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The Fuhrer's
Unwitting Collaborators?

By Ina Friedman
The Jerusalem Report
In a stinging indictment of its approach to the Holocaust, a former pillar of the Zionist and Israeli-political establishments assails his country's insecurities as self-induced, charges  that the Jewish state is prone to a form of racism no less vicious than that of the Nazis, and urges his countrymen to shed their narrow Israeli ethos and transform themselves into universal Jews
Defeating Hitler By Avraham Burg - Yediot Aharonot Books and Chemed Books 382 pp.; 88 shekels (Hebrew) "Defeating Hitler" is a startling document, though less for what it says - much of which has been articulated before, both in Israel and abroad - than for who is saying it.
After all, Avraham Burg's credentials as anIsraeli blue-blood are impeccable. His father, Yosef Burg, who fled from Nazi Germany in 1939, served as a minister in successive Israeli governments representing the then-politically-moderate, modern-Orthodox National Religious Party. His mother's forbears had lived in Hebron for seven generations before she was driven out by the 1929 anti-Jewish riots, in which she lost half her family.
Burg junior, likewise a modern-Orthodox Jew, threw in his lot first with Peace Now and then with the Labor party, entered the Knesset in 1988 at age 33 and went on to become chairman of the Jewish Agency and then speaker of the Knesset in the 1990s, before retiring from public life three years ago to enter the business world.
Yet reading his polemic, one has the sense that he must have chafed in those official roles, for he has come out with a guns-blazing critique of some of the most sensitive elements of the Israeli ethos.
Burg begins by arguing that Israel's understanding and approach to the Shoah (the Holocaust) has warped its psyche and values almost to the point of mirroring those of Hitler and his cohorts. He then launches a frontal attack on what he regards as the Jewish racism (derived from the notion of being God's "Chosen People") that is fostered, he argues, by Israel's rigidly fundamentalist religious establishment and has been echoed from the podium of the Knesset (in calls for ethnic cleansing couched in the euphemism of "transferring" the Arabs out of the Jewish patrimony). Though he stops short of endorsing the repealed U.N. resolution that Zionism is an expression of racism, he advocates dismantling the classic constructs of the Jewish nation-state (such as the Law of Return), imploring his countrymen to embrace, and truly eternalize, the humanist values embedded in Judaism and thus join - and place their trust in the fidelity of - the family of enlightened nations.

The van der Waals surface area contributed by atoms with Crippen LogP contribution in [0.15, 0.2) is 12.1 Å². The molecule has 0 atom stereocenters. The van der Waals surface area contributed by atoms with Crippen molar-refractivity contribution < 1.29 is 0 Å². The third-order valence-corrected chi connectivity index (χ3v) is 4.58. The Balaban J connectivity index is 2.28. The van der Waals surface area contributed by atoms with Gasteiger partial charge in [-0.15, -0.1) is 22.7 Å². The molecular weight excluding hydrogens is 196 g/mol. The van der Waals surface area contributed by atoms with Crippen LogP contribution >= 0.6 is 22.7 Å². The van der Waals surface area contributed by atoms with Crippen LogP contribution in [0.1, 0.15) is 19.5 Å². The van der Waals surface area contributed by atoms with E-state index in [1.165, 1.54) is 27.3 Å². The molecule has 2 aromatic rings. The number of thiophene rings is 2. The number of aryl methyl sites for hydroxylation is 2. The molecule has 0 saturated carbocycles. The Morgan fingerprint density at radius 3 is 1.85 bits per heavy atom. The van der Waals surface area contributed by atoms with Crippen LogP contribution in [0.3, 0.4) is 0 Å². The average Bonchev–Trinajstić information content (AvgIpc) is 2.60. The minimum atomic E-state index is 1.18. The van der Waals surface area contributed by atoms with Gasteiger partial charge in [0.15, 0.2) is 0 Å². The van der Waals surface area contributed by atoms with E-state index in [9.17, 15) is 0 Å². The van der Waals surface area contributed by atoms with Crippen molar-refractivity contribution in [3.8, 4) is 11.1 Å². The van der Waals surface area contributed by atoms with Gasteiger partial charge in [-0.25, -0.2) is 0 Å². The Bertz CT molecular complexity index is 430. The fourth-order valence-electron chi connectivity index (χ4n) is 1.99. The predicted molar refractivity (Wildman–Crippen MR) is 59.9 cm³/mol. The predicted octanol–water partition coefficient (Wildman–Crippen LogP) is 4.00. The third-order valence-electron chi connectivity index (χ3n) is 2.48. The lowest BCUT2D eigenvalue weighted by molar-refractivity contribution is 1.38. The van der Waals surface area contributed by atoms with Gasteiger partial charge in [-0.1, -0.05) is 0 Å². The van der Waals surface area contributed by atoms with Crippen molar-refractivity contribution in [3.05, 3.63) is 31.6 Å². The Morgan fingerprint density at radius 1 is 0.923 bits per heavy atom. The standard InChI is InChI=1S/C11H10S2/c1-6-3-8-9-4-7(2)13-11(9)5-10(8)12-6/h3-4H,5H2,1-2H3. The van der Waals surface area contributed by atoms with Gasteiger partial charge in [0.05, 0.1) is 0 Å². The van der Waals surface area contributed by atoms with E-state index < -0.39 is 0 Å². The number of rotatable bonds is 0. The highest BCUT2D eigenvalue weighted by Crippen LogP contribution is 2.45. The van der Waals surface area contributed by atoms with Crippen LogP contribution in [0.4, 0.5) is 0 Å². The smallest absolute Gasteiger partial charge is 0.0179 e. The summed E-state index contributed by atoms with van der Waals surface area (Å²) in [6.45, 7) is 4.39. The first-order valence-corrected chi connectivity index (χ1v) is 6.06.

By offering these judgments andprescriptions, Burg has elevated himself to something of a b?te noir, forced to parry charges ranging from heresy and superciliousness to a cockeyed optimism that, were it to be adopted by his compatriots, would quickly lead Israel to perdition. But this is not to say that his is a lone voice in Israel, or that all his observations should be dismissed as bizarre.
The gist of Burg's opening argument is that, rather than view the Shoah as part of a broader campaign of genocide propelled by the Nazi doctrine of the master race - a crime against humanity perpetrated against Communists, homosexuals, the mentally challenged, the mentally ill, Gypsies, and Slavs, as well as Jews - Israel has chosen to portray it as a unique and exclusively Jewish tragedy, the climax of a millennium of European anti-Semitism. (Germany, he points out, had already committed genocide in the early 20th century by killing 65,000 of the indigenous people of what is now Namibia in the course of colonizing it.) This insistence on the uniqueness of Jewish victimization, he charges, has led Israel down strange and unacceptable paths. For example, Israel has refused to officially acknowledge other instances of genocide, such as the Armenian holocaust (in order to maintain good relations with the Turkish government) and displayed a noncommittal stance toward Serbia despite its practice of ethnic cleansing during the Balkan wars of the 1990s.
Worse yet, Burg charges, by portraying the Shoah as proof of abiding Jewish vulnerability, Israel has exploited it as an excuse to justify its own acts of brutality (against both the Palestinians and the inhabitants of Lebanon). "The Shoah is our life," he writes. "We have removed it from its historical context and turned it into a claim and reason for every deed. Everything is compared to the Holocaust." (During Israel's 1982 incursion into Lebanon, Burg recalls as an example, the late prime minister
Menachem Begin compared PLO leader Yasser Arafat to Hitler.) "And everything is dwarfed by it... so everything [we do] is permissible." Ironically, Burg writes, while Israel was "quick" to reconcile with Germany - signing a reparations treaty in 1952 and establishing diplomatic relations in 1965 - it actively nurtured its Shoah-induced fears and credited them to the evil designs of its Arab neighbors.
After the Egyptian army's opening gains in the Yom Kippur War of 1973, for example, even then-defense minister Moshe Dayan - the epitome of a seasoned Sabra fighter and the emblem of Israel's victory in the Six-Day War - panicked and predicted the imminent fall of the Jewish state. And in subsequent military confrontations against irregular forces (referring to the two wars fought on Lebanese soil and the response to the first and second Palestinian intifadas), Israel's being "stuck" in the Holocaust, Burg posits, resulted in "the sanctification of its security concept, which often turns into an obsession of revenge and power."